Opening the show was New York-based synth pop act Hooray for Earth. Their name was more upbeat than their music with their sound predominantly consisting of heavy and tribal electro-pop.
They were the dark counterpart to Architecture in Helsinki’s effervescently sunny pop, so it’s easy to see why they fit the bill for this tour.
Although most of their music simply blended together into a soundscape of lo-fi techno, songs like the chaotic “No Love” and drum-filled closer, “True Loves” showed true potential for the band’s future.
After a chill opener courtesy of Hooray for Earth, Architecture in Helsinki took the stage, much to the excitement of the sold out crowd at Black Cat.
The quintet filled up the stage, dressed in everyday clothes — that is, except for ice-blonde lead singer, Kellie Sutherland, who wore an emerald green sequin dress. They kicked off the show with the dreamy and lyrical “Desert Island.”
Amping up the energy, they then played “Hold Music.” Hardly five minutes into the show, the crowd was already fist-pumping and jumping up and down.
This is probably due to the fact that AiH produces infectious and dance-worthy pop music. The Australian-based group is always in constant motion on stage as well. Lead singers Sutherland and Cameron Bird don’t so much sing as cheer on the crowd to keep on dancing.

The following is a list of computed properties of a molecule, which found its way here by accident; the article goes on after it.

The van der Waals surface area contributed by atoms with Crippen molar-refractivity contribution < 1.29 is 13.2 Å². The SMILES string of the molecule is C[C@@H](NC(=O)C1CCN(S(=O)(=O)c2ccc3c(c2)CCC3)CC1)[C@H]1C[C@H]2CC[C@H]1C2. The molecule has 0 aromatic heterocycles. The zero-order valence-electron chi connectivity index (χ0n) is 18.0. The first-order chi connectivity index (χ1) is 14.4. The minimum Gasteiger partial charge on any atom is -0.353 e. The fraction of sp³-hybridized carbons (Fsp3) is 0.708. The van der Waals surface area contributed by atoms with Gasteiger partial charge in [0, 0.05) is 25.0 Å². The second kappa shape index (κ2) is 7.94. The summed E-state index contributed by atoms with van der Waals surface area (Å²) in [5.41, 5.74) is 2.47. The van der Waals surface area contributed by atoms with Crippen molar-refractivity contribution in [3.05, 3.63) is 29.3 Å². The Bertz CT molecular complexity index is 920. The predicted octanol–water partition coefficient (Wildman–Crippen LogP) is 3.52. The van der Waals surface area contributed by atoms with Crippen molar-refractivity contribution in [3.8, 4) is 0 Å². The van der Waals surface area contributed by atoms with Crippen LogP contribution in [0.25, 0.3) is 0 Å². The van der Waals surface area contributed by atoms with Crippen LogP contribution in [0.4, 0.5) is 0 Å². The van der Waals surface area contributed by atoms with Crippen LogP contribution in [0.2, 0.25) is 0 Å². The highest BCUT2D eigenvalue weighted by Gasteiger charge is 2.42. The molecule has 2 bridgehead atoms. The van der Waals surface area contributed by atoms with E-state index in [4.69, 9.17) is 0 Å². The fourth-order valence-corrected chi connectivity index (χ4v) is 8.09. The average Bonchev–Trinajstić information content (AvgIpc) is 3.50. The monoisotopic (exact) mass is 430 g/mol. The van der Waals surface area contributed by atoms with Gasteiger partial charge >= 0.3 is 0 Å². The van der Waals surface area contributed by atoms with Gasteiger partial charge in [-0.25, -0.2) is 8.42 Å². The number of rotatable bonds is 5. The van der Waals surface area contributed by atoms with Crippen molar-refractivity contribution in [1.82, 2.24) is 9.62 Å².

Never was their music more reminiscent of the ‘80s pop than when the quintet performed “That Beep,” complete with synchronized choreography that the crowd went wild for.
In keeping with encouraging the crowd, Sutherland reached out and grabbed a fan’s baseball cap for the majority of the song “Like It Or Not” — the band even substituted in the words ‘Washington D.C.’ into the lyrics, egging the crowd on to cheer wildly.
They then played “Escapee” which was a favorite of the audience, as evidenced by the raucous applause it inspired.
“I can safely say we’re all having a good time — thank you!” yelled Sutherland halfway through the show. After a few more blast-worthy pop tunes, Helsinki slowed everything down for just a moment with the ballad “Souvenirs” which was prefaced as a “really old tune, but we really like it.”
Sutherland sang the nostalgic tune — from their debut album “Fingers Crossed” — in her high girlish coo, calming the crowd down for just a moment.
“We’re all very happy you’re here — let’s just do this,” Bird said as the group sang their closing song, but of course the crowd wasn’t ready to relinquish AiH just yet.
After nonstop chanting for an encore, the band returned to sing, “Yr Go To” and a Londonbeat cover “I’ve Been Thinking About You” — and to everyone’s delight, they even slipped in some more synchronized dancing.
Ending the show was the synth-laden and incredible “Contact High.” Considering the way AiH and the audience were feeding off one another, there couldn’t have been a more appropriate song to wrap up the frenzied show.